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versus a republican response, and it basically plays to a tie. i do not think it will be the game-changer that democrats think that it is. the one thing to keep an eye on are the near-seniors. seniors are already getting medicare, social security. they know that the rug is not going to be pulled out from under them because there would be a huge price to pay. the near-seniors are more concerned, more moving around in our polling. that is a group that we are targeting as well. >> as a near-senior, let me pick phil. >> could you discussed
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>> could you discussed the impact of motor suppression efforts on election results versus polling results? we have seen an increase, in the last few years, in voter suppression efforts, such as the recent conviction in maryland. this year, we have seen the requiring of photo ids and such. how do you account from that in polling, especially given that there are about 10 lawsuits pending that could negate some of the new laws that are intended to require photo ids for voters? >> first observation is, in terms of the case in maryland, that was one misguided example. never should have happened. the race was not that close. it was a huge mistake by that individual and he paid for it with a time in prison.
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in terms of your concerns about voter i.d., and having to show id, i live in virginia and just got my voter card. they allow any kind of thing, a utility bill, or anything like that. it is a lot easier to vote then to get on an airplane. if you are worried about fraud, i think that these are reasonable requirements. >> in terms of polling, to the extent that both firms can, we try to pull a registered voter list. registered voters who have presumably -- i mean, we try to sample who have not only registered -- people who have not only registered but voted in the last election. >> in a lot of states, they have to have a photo id. how do you account for that?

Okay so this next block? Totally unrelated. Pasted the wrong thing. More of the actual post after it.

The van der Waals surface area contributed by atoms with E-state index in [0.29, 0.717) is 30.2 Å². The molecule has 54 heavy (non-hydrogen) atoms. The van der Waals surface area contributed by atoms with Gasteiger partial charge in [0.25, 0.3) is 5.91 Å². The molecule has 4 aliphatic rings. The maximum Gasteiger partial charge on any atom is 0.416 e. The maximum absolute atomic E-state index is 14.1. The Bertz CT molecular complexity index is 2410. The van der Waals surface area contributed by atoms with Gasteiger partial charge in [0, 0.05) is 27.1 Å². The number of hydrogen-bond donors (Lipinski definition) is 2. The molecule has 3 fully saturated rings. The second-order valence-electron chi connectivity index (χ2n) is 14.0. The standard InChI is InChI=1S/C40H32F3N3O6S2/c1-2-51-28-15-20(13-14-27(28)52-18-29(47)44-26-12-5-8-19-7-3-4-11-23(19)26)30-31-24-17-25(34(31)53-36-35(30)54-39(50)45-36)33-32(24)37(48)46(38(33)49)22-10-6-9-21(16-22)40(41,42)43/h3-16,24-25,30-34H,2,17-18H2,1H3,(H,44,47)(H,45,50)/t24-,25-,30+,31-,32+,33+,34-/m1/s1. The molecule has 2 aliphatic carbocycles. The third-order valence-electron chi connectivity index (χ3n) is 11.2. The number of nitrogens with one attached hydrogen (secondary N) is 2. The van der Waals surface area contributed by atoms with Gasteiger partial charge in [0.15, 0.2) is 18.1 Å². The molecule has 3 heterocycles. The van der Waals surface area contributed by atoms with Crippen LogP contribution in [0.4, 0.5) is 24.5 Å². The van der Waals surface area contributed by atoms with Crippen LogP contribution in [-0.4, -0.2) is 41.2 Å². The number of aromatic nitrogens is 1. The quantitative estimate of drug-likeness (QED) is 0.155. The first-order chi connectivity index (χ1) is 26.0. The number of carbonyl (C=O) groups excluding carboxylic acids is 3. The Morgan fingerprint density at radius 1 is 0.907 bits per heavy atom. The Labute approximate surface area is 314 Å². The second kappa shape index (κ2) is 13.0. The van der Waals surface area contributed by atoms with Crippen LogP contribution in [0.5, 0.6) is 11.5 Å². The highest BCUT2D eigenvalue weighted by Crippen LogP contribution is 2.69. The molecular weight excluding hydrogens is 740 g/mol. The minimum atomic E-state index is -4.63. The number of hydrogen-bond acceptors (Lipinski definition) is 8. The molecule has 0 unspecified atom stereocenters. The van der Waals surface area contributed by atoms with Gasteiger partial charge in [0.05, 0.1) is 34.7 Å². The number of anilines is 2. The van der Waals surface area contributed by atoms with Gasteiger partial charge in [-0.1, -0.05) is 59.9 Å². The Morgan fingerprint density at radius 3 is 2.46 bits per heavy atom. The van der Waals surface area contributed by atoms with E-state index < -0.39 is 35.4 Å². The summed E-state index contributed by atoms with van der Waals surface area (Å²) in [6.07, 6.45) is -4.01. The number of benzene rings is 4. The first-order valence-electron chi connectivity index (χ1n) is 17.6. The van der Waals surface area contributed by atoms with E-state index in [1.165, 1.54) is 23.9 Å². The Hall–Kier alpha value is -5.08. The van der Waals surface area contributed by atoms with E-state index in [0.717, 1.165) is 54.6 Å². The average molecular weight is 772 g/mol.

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>> our callers asked you to show them your folder id -- your photo i.d. over the phone. [laughter] >> not a lot that you can do. some places, they have been thrown out or put aside for this election. for me, i have no problem requiring an id as long as, number one, the government makes a proactive efforts to go to people who are qualified and registered to vote but do not have ids -- i wonder, for example, in some states, why does an expired driver's license not work? i'll say this for tsa, too. did your identity change?
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you are 93 years old. your driver license expired four years ago. what is the problem there? and that it is kosher. in other words, a concealed carry permit in texas is allowed. why it is a university of texas student i.d. not counted? it is also issued by the state of texas. above and beyond that, i do not think it is particularly onerous. most people in society, unless they are in homes, institutionalize settings, they do have ids. the government can do things to help those people get ideas. that should be part of the deal. let's go back to the center.
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>> i was wondering if you could comment on the format for the three debates and how you see that connecting with the two candidates. >> we are speechless. first of all, i thought the debate last night -- i was stunned at how the moderator let himself get walked over by the candidates in terms of the timing. it was like the two minutes did not matter. when i am about to die, i want barack obama's 5 seconds, because they lasted forever. [laughter] on the other hand, i thought it was pretty good. people are like, there is so much policy in this debate. these two people showed that they are both very smart people and they both could be president. one by virtue of being